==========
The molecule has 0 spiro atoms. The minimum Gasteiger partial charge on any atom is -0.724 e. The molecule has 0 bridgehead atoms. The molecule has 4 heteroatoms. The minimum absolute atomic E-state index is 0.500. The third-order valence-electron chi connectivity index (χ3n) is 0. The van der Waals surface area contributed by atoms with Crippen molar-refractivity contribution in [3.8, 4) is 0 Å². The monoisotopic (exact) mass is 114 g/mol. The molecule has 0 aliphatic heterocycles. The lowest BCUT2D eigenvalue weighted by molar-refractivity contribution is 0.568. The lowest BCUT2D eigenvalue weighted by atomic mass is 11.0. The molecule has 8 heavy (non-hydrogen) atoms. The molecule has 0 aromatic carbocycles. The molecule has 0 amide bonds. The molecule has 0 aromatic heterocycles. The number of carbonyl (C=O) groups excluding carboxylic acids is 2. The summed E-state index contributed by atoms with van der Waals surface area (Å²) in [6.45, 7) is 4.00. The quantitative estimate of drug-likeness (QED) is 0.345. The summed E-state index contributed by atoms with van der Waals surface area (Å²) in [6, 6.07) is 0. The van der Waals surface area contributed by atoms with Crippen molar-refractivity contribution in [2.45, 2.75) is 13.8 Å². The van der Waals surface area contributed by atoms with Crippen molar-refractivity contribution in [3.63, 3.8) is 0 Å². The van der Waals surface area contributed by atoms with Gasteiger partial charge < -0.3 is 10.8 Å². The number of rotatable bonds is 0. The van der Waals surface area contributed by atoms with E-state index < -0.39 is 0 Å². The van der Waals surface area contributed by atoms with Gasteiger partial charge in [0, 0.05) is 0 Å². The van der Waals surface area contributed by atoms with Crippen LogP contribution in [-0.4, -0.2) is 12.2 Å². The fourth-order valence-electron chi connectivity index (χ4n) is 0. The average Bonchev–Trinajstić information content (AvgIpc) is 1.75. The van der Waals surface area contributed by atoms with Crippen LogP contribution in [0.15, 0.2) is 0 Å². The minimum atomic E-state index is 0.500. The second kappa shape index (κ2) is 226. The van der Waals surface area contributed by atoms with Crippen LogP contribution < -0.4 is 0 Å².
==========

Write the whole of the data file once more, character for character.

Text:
The molecule has 0 spiro atoms. The minimum Gasteiger partial charge on any atom is -0.724 e. The molecule has 0 bridgehead atoms. The molecule has 4 heteroatoms. The minimum absolute atomic E-state index is 0.500. The third-order valence-electron chi connectivity index (χ3n) is 0. The van der Waals surface area contributed by atoms with Crippen molar-refractivity contribution in [3.8, 4) is 0 Å². The monoisotopic (exact) mass is 114 g/mol. The molecule has 0 aliphatic heterocycles. The lowest BCUT2D eigenvalue weighted by molar-refractivity contribution is 0.568. The lowest BCUT2D eigenvalue weighted by atomic mass is 11.0. The molecule has 8 heavy (non-hydrogen) atoms. The molecule has 0 aromatic carbocycles. The molecule has 0 amide bonds. The molecule has 0 aromatic heterocycles. The number of carbonyl (C=O) groups excluding carboxylic acids is 2. The summed E-state index contributed by atoms with van der Waals surface area (Å²) in [6.45, 7) is 4.00. The quantitative estimate of drug-likeness (QED) is 0.345. The summed E-state index contributed by atoms with van der Waals surface area (Å²) in [6, 6.07) is 0. The van der Waals surface area contributed by atoms with Crippen molar-refractivity contribution in [2.45, 2.75) is 13.8 Å². The van der Waals surface area contributed by atoms with Crippen molar-refractivity contribution in [3.63, 3.8) is 0 Å². The van der Waals surface area contributed by atoms with Gasteiger partial charge < -0.3 is 10.8 Å². The number of rotatable bonds is 0. The van der Waals surface area contributed by atoms with E-state index < -0.39 is 0 Å². The van der Waals surface area contributed by atoms with Gasteiger partial charge in [0, 0.05) is 0 Å². The van der Waals surface area contributed by atoms with Crippen LogP contribution in [-0.4, -0.2) is 12.2 Å². The fourth-order valence-electron chi connectivity index (χ4n) is 0. The average Bonchev–Trinajstić information content (AvgIpc) is 1.75. The van der Waals surface area contributed by atoms with Crippen LogP contribution in [0.15, 0.2) is 0 Å². The minimum atomic E-state index is 0.500. The second kappa shape index (κ2) is 226. The van der Waals surface area contributed by atoms with Crippen LogP contribution < -0.4 is 0 Å².